5. MerchantCircle

Somewhat new on the scene, this company started in 2005 and has been infiltrating search listings and growing ever since. In June 2008, MerchantCircle announced over 5 million monthly users, 500,000 registered merchant users, and over 5,000 paying clients, with 4.3 million visitors a month according to Quantcast in 2007. Join the circle.

6. Insider Pages

Insider Pages is an online “local search” service operated by IAC/InterActiveCorp. Before its acquisition by IAC the company was based in Redwood Shores, California, and had over 600,000 reviews of local merchants around the country. Insider Pages was founded by Stuart MacFarlane in 2004. On March 27, 2006, the company announced an $8.5 million investment by Sequoia Capital, Softbank Capital, and Idealab. The company addressed a demographic (by its description) of young and middle-aged families who own homes in urban and suburban areas. Add you business. Google Maps definitely picks it up. Be an insider.

Three Important Local Business Review Marketing Tips

1). Never fake reviews or testimonies, it’s not worth the consequences (possible banning).

2). Ask happy customers to review right after he/she has bought, and keep reminding.

3). Don’t freak out if there are some less than 100% positive reviews.

To address the last one, potential customers expect a balance with everything veering on the side of positive and not for your business to be perfect. If there are any negative reviews follow up with that person by contacting him/her and try to make their after experience a good one. Consumer studies and surveys have proven customers are more satisfied with a company in which there was a small issue and the issue was resolved, compared to if there was never one in the first place. The more reviews and complete your business profile the better.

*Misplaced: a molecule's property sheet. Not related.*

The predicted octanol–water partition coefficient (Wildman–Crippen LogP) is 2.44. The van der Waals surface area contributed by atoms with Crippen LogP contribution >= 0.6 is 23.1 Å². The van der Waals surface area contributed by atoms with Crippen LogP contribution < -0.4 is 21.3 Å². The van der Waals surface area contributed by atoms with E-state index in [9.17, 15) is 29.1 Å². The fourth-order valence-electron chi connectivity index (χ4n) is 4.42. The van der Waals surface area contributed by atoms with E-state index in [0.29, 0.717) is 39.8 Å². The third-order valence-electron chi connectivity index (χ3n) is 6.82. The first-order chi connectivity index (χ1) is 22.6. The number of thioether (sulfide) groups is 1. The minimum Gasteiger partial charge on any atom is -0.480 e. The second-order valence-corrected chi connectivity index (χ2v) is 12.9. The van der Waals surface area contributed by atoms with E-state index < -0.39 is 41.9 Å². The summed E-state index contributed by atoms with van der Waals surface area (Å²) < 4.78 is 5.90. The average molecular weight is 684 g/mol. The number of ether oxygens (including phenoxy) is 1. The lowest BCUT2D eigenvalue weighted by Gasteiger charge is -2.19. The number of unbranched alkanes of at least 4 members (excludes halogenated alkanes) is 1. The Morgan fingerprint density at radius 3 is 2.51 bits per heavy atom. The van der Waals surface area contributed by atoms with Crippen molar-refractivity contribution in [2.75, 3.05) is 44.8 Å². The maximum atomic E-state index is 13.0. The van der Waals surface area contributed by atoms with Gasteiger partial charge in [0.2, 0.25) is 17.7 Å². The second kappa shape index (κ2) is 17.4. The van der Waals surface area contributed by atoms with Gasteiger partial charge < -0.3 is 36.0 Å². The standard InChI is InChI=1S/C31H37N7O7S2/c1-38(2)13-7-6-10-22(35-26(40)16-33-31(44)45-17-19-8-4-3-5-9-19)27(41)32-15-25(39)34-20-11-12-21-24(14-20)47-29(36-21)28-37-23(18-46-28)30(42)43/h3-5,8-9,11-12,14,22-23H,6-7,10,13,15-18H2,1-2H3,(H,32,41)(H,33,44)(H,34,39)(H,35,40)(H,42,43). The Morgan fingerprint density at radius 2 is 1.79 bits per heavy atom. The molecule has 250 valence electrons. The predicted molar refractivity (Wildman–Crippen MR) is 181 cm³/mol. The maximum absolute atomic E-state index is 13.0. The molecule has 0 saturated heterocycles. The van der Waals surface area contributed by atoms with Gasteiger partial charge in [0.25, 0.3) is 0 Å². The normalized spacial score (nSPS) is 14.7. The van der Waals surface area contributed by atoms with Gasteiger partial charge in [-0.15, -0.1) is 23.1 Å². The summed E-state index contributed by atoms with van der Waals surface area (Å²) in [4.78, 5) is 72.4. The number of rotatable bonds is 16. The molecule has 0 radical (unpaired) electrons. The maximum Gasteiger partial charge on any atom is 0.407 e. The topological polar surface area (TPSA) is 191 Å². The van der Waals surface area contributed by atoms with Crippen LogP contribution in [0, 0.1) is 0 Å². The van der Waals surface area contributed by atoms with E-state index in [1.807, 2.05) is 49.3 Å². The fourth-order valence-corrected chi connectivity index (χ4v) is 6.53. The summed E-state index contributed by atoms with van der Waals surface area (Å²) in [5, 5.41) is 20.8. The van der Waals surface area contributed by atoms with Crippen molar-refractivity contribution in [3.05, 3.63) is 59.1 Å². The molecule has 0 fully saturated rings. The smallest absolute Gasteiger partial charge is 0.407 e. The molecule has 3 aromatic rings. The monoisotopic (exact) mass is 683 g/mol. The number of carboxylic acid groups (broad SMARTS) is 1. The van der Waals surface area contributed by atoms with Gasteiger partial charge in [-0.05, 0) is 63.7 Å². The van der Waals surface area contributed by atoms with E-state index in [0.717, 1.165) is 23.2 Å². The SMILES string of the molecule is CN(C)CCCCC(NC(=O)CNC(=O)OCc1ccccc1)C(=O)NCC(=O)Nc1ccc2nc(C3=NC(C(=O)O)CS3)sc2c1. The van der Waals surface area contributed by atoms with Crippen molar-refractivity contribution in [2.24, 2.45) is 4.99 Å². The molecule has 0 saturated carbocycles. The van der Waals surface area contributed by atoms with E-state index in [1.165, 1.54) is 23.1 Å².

For almost five years, Neil Lemons has worked behind-the-scenes to help create exposure, traffic, leads, and sales through major search engines like Google, Yahoo!, and Bing. Calling upon his diverse background in copywriting, advertising, marketing, and sales, he has been learning traditional SEO and SEM tactics since 2004.  He is the lead SEM Strategist at, a Dallas website design company. For more information on Internet Marketing, SEM & SEO contact The Marketing Zen Group for a free site evaluation.

I would also include (which includes and on the list. Although, after Chris Smith left the company, Brian Gulledge from Inceptor took over the search marketing objectives for the company and they have become significantly less innovative, strictly focused on a single tiered approach in search marketing via paid search (as opposed to SEO & Google Maps,)  as well as offering less contribution to local search at local search SEO conferences, seminars, and discussions. He and Briggs Ferguson (the former CEO of CitySearch) are not the leadership Idearc needs.  I blame this on CEO Scott Klein. I also feel they have shifted away from Google focus beyond PPC.

Klein showed an error in judgement when he went to market with SMLocal (1.0) while not having the staff or tools to support sales. He also had PPC managers on gag orders by giving directions to managers not to disclose the amount of clients they were managing. According to a former PPC manager at Idearc, he was responsible for well over 100 accounts. In my opinion it is impossible for 1 individual to manage more than 15-20 accounts. Unless of course you use the taxonomy of for keyword research. lol. Wonder when the last time someone searched on Google for a “Plumber Licensed Commercial & Industrial”?

I have a strong hunch that Briggs Ferguson will soon leave Idearc Media.